Alice McDermott’s sixth novel, After This, returns her readers to the famil‑ iar terrain of Irish American Long Island and, yet again, to the combination of qualities—compressed, poetic prose allied with an unblinking, William Trevor–ish sympathy for the muffled spiritual adventures of the most middling members of the middle classes—that have earned McDermott her high reputation (and prizes: she has a National Book Award and two Pulitzer nominations to her credit).
by Alice McDermott
Farrar, Straus and Giroux
This novel is distinguished from its predecessors, however, by its linear, saga-like structure. Episodically, we follow two generations of the Keane family from the parental marriage, in an America still shadowed by World War II, through to the era of Vietnam and haphazard sexual freedom that the four children must negotiate. The inevitable happens: the founding marriage (an economically and emotionally immobile union that can strike the wife as “an awkward pact with a stranger”) survives rather than thrives, and the kids flutter into the world on wings that, notwithstanding their parents’ best and most loving efforts, are meagerly feathered and can only transport them so high—wings that cannot, of course, fly them beyond the reach of tragedy.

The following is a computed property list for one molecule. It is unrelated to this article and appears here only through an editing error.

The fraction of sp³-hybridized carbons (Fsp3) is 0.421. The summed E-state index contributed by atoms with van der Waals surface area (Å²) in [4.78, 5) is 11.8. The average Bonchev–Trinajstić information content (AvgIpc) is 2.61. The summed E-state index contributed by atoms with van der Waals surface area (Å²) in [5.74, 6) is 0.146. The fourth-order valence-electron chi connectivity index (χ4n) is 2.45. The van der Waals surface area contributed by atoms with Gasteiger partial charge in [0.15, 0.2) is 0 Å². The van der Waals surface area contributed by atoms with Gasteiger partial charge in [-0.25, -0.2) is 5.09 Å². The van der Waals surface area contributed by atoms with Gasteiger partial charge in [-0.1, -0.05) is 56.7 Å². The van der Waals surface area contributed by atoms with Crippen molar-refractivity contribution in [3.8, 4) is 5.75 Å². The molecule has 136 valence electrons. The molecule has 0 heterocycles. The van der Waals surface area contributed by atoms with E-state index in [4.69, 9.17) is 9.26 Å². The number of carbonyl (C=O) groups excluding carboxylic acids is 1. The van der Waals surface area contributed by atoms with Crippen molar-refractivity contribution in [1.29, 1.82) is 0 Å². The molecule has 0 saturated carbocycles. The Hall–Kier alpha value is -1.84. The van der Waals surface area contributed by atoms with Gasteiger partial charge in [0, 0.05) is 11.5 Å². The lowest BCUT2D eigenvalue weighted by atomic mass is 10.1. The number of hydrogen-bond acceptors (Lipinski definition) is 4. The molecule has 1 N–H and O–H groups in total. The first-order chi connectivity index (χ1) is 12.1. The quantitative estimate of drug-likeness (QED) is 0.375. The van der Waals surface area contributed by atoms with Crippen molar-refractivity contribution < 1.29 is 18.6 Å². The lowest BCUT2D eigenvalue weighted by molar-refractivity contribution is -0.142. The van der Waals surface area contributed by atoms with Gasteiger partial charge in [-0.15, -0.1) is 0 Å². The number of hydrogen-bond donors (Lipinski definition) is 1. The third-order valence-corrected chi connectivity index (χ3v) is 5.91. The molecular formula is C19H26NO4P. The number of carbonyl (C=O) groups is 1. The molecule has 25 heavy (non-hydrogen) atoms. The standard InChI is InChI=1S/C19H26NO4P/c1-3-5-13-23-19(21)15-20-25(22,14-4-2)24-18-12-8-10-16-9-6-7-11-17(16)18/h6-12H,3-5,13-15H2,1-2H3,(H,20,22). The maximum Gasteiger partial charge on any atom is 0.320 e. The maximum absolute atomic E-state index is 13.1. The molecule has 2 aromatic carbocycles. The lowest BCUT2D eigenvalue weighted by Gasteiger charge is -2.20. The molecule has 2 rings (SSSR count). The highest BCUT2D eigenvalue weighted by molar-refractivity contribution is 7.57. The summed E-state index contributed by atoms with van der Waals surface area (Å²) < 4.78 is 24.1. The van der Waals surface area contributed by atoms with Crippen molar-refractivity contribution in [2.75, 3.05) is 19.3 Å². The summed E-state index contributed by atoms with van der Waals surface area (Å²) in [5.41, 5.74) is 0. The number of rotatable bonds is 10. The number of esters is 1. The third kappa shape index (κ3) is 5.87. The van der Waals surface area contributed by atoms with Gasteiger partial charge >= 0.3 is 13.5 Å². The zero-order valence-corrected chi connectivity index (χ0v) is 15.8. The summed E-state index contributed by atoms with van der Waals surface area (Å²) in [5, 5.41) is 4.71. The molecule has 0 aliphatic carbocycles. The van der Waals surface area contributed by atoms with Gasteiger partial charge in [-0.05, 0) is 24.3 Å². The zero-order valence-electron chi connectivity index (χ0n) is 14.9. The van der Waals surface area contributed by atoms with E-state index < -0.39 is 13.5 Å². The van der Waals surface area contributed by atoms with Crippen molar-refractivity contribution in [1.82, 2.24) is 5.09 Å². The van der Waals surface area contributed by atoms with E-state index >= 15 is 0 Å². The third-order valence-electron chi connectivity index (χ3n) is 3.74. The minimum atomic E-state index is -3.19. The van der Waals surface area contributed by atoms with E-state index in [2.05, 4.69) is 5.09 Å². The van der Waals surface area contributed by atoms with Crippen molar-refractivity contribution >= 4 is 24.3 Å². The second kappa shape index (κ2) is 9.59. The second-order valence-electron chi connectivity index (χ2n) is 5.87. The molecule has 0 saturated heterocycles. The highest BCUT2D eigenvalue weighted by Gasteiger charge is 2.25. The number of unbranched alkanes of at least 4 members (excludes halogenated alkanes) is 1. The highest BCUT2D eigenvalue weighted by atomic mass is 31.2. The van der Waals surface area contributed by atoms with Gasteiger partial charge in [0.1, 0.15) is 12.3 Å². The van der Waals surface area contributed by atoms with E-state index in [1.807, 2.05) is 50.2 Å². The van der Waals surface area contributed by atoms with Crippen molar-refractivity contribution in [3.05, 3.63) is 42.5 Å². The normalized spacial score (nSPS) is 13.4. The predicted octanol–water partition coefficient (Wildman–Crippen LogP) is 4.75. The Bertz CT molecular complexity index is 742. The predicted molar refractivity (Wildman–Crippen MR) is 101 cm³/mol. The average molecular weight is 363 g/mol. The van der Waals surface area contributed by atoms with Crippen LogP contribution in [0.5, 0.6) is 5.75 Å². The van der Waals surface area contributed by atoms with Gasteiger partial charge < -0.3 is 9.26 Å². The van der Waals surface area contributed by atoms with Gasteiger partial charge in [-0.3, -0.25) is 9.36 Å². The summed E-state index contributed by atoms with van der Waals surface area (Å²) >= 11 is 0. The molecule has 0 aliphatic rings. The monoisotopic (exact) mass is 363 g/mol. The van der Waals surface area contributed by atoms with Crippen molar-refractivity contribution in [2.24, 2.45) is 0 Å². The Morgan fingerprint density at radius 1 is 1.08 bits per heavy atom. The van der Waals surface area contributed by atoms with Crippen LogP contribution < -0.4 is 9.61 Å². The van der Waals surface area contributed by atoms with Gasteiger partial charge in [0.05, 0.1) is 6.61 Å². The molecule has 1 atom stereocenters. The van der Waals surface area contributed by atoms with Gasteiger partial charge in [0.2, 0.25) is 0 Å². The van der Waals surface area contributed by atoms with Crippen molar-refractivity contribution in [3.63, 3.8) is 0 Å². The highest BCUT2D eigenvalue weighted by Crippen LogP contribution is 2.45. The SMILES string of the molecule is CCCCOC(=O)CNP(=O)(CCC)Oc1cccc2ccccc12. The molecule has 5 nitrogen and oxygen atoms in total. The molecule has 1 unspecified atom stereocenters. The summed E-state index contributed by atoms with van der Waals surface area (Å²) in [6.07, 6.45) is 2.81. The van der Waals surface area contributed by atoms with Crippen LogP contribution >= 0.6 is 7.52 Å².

Thus the novel embodies the tension between the climactic expectations we bring to books (and, indeed, to our lives) and truth’s anticlimactic tug. Characters brighten into glowing complexity and then, trampled by the “march of time,” are all but extinguished in terrifyingly casual flash-forwards that, within the space of a paragraph, effectively write off all the writing that’s been devoted to them. This is all a measure of McDermott’s difficulty, and melancholic strength, as a writer. Her true subject is her inability, in good conscience, to fully credit the significance of the human travails she describes with such care.
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